Synaptic connections of buccal mechanosensory neurons in the opisthobranch mollusc, Navanax inermis

Research output: Contribution to journalArticle

6 Citations (Scopus)

Abstract

Mechanical stimulation of various areas of the pharyngeal wall and lips can produce EPSPs and IPSPs, as well as abruptly rising impulses, in primary sensory cells. IPSP fields are generally larger than EPSP fields and these fields are distributed without obvious order around fields from which afferent spikes are evoked. Apparentlly monosynaptic excitatory and inhibitory contacts are formed between primary sensory neurons. These synapses are blocked by high Mg2+ indicating chemical transmission. IPSPs are inverted by Cl- injection. Excitatory inputs can be electrically far from the soma. Sensory cells form apparently monosynaptic excitatory or inhibitory contacts on motoneurons mediating pharyngeal expansion. Brief sensory excitation can initiate sustained firing within this neuronal population and sustained synaptic activity in moto-neurons. Interactions of sensory neurons may be important in information processing and in generating motor patterns. These neurons serve both primary sensory and interneuronal functions.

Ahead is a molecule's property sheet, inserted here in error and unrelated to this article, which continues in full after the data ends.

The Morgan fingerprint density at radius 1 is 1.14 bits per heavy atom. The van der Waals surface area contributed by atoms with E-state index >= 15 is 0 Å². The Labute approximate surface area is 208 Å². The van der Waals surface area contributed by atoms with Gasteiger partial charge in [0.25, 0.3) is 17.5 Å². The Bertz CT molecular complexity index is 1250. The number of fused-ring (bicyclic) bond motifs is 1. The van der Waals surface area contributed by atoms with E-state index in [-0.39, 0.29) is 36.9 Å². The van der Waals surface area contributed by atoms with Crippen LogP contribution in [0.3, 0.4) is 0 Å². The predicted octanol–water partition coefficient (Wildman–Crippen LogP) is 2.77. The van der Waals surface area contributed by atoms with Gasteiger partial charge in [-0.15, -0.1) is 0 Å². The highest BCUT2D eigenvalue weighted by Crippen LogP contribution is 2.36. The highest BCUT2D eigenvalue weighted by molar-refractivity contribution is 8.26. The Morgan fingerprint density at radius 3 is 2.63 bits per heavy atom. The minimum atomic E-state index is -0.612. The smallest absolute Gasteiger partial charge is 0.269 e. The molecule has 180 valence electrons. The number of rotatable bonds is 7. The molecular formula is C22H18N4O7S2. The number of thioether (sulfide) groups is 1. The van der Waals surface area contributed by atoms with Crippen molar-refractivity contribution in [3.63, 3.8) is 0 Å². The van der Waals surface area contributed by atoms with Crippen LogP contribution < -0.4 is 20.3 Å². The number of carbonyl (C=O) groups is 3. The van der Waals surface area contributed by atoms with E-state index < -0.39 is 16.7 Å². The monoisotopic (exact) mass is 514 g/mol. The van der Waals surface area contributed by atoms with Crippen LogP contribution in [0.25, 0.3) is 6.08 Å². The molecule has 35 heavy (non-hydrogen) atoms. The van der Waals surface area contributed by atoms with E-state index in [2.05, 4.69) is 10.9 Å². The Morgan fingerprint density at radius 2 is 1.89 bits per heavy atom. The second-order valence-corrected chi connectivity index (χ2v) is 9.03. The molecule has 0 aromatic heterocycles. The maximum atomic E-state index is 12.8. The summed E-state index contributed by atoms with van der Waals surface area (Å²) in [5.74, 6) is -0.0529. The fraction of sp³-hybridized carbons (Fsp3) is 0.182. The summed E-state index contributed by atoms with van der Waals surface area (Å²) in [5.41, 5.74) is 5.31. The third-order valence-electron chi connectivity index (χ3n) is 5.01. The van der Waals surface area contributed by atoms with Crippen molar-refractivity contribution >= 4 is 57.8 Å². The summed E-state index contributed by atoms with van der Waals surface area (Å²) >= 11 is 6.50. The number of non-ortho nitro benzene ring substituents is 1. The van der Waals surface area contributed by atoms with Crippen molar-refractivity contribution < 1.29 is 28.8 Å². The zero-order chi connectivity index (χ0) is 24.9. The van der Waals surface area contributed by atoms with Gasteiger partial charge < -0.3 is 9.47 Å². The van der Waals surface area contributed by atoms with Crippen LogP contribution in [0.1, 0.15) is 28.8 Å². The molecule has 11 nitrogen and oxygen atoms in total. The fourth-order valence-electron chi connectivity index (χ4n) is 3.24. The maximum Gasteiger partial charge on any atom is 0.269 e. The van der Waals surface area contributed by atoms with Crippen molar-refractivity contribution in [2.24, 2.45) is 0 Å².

Original languageEnglish (US)
Pages (from-to)271-286
Number of pages16
JournalBrain Research
Volume182
Issue number2
DOIs
StatePublished - Jan 27 1980

Fingerprint

Inhibitory Postsynaptic Potentials
Cheek
Mollusca
Excitatory Postsynaptic Potentials
Sensory Receptor Cells
Neurons
Carisoprodol
Motor Neurons
Lip
Automatic Data Processing
Synapses
Injections
Population

Keywords

  • buccal ganglion
  • feeding, neural control of
  • gastropod mollusc
  • intersensory interaction
  • Navanax
  • opisthobranch mollusc
  • sensory neurons

ASJC Scopus subject areas

  • Developmental Biology
  • Molecular Biology
  • Clinical Neurology
  • Neuroscience(all)

Cite this

Synaptic connections of buccal mechanosensory neurons in the opisthobranch mollusc, Navanax inermis. / Spray, David C.; Spira, M. E.; Bennett, Michael V. L.

In: Brain Research, Vol. 182, No. 2, 27.01.1980, p. 271-286.

Research output: Contribution to journalArticle

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